Aphids

Aphids

One of the most prevalent indoor plant pests, Aphids gathers on new growth to suck plant fluids and produce sticky “honeydew.” The white dots on these aphids are the skins they left behind after molting. Aphids are prevalent across the United States.

Description:

Aphids are tiny (1/8 inch long) soft-bodied pear-shaped insects that can be green, ¬†brown, yellow, red, or black, depending on species and feeding supply. Adults are usually wingless, although some can develop wings, especially if populations are large. They feature two whip-like antennae at the apex of their heads and a pair of tube-like appendages called cornicles that protrude backward from the back end. Adult aphids are usually wingless; however, most species can be seen with wings, especially when populations are high or in the spring and fall. When the quality of the food supply deteriorates, the pest’s capacity to generate winged individuals allows it to spread to other plants. Aphids are frequently seen in thick clusters on leaves or stems, even though they can be found single. Unlike leafhoppers, plant bugs, and other insects that may be mistaken with them, most aphids do not move quickly when startled.

Life Cycle:

Wingless female aphids emerge from overwintering eggs in the spring and give birth to many nymphs (males are not present). Young nymphs grow steadily in size and give birth to numerous additional nymphs within a week. This procedure is repeated several times, resulting in massive population booms. As the colony expands, a few females develop wings and fly out to form new colonies on different host plants. Late summer and early fall see the development of sexual forms (males and females) that mate and lay overwintering eggs. Every year, there are numerous crossing generations.

Damage caused by aphids:

The extraction of phloem sap for nourishment weakens the plant, causing a metabolic imbalance, leaf bending, and, in extreme situations, leaf loss. Leaf loss has an impact on both the amount and quality of the ultimate yield. They also inject poisons into the plant, affecting its growth on a systemic level. Aphid honeydew is an excellent growing medium for various fungi, which forms a barrier on the leaf, preventing it from absorbing all of the light that strikes it. Aphids, particularly the winged generation, may transfer hundreds of viruses from a sick plant to a healthy plant in seconds. Because there is no cure for viruses, the infection of a plant that is not tolerant or resistant to the virus will certainly decrease ultimate yield.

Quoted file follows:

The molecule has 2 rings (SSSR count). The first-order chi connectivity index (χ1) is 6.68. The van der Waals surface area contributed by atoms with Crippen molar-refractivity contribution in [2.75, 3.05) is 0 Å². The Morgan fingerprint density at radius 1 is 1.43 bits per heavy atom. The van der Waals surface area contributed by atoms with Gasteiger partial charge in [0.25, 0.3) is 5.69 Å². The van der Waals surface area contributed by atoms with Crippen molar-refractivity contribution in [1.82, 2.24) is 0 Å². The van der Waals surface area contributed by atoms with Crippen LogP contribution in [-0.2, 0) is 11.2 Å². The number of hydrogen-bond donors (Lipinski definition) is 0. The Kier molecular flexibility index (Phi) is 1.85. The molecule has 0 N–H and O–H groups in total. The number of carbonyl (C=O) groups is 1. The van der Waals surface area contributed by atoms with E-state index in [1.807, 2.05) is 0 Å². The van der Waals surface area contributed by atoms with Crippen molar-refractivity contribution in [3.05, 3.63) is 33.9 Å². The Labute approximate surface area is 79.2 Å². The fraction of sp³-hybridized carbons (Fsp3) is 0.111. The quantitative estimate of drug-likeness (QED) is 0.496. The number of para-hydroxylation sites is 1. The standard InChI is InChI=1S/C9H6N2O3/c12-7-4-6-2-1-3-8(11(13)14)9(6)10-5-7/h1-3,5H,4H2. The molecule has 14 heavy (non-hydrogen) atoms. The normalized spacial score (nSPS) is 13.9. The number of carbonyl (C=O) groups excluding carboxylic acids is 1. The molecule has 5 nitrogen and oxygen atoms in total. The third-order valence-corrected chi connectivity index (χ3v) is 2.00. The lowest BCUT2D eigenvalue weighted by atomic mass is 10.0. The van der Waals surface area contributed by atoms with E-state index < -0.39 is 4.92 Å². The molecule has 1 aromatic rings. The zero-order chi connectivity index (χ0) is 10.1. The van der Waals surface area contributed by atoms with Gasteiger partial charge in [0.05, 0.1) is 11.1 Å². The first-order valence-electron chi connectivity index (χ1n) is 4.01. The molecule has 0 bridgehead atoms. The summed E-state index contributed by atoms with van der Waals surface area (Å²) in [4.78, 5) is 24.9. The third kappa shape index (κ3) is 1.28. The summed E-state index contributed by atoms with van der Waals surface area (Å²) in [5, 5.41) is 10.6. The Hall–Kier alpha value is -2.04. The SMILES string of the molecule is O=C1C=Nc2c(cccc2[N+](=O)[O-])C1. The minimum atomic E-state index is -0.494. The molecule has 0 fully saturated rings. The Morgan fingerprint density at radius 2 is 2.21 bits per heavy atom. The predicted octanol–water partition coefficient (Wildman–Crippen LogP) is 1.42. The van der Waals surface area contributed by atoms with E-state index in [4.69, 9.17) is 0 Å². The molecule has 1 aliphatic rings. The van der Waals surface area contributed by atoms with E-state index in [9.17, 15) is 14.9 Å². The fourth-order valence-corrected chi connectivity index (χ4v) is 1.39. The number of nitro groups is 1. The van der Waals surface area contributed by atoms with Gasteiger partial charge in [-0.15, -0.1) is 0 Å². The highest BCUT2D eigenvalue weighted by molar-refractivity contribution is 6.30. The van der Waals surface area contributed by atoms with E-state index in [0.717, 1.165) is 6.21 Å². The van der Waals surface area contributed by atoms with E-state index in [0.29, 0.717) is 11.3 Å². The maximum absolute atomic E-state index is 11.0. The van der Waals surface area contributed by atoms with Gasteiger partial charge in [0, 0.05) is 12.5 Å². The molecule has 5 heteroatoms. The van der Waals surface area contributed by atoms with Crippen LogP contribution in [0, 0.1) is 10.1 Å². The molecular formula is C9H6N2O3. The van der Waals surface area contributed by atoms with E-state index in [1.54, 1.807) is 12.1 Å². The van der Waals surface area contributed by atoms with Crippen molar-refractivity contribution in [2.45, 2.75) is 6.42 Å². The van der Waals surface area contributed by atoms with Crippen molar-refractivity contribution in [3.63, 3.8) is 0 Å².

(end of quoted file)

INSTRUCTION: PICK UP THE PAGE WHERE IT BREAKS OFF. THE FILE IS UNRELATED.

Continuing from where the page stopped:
Control:

There are several methods for controlling aphids in your garden that do not involve hazardous pesticides. Aphids have a variety of natural enemies, such as other insects, and birds, insect larvae, and they move slowly, making them easier to remove by hand or target with sprays. Aphids reproduce fast, thus controlling them may need a mix of treatments as well as recurrent attempts.

Using pesticide:

Chemical insecticides are often absorbed by the leaves and delivered to the tips of the leaves, where aphids love to live. However, because of leaf deformation in infected leaves, pesticides cannot always reach all of the aphids since the leaves create a barrier. The insecticide should be long-lasting to give ongoing protection. Topical pesticides (chemicals absorbed into a plant’s system) circulate via the plant’s vascular system. Beneficial fauna, which will not feed on sap, are often unaffected by these insecticides.

Biological control:

Biological control approaches have been employed effectively against parasitoids (organisms that, unlike parasites, eventually kill their hosts), entomopathogenic fungi (fungi that can kill or seriously disable insects), and insect-eating carnivores. Ladybird beetles (or ladybugs) and lacewings are aphid predators. Aphids are devoured by green lacewing larvae (Chrysoperla sp.).

Various horticultural strategies may be used to avoid or reduce an aphid assault. These are some examples:

  1. Getting rid of weeds that might act as a breeding ground for eggs and adults.
  2. Covering crops with bug nets (sometimes treated with pesticides).
  3. Limiting the usage of nitrogenous fertilizer.
  4. Crop residue removal.
  5. Establishing plant species that can act as a predator reservoir (banker plants).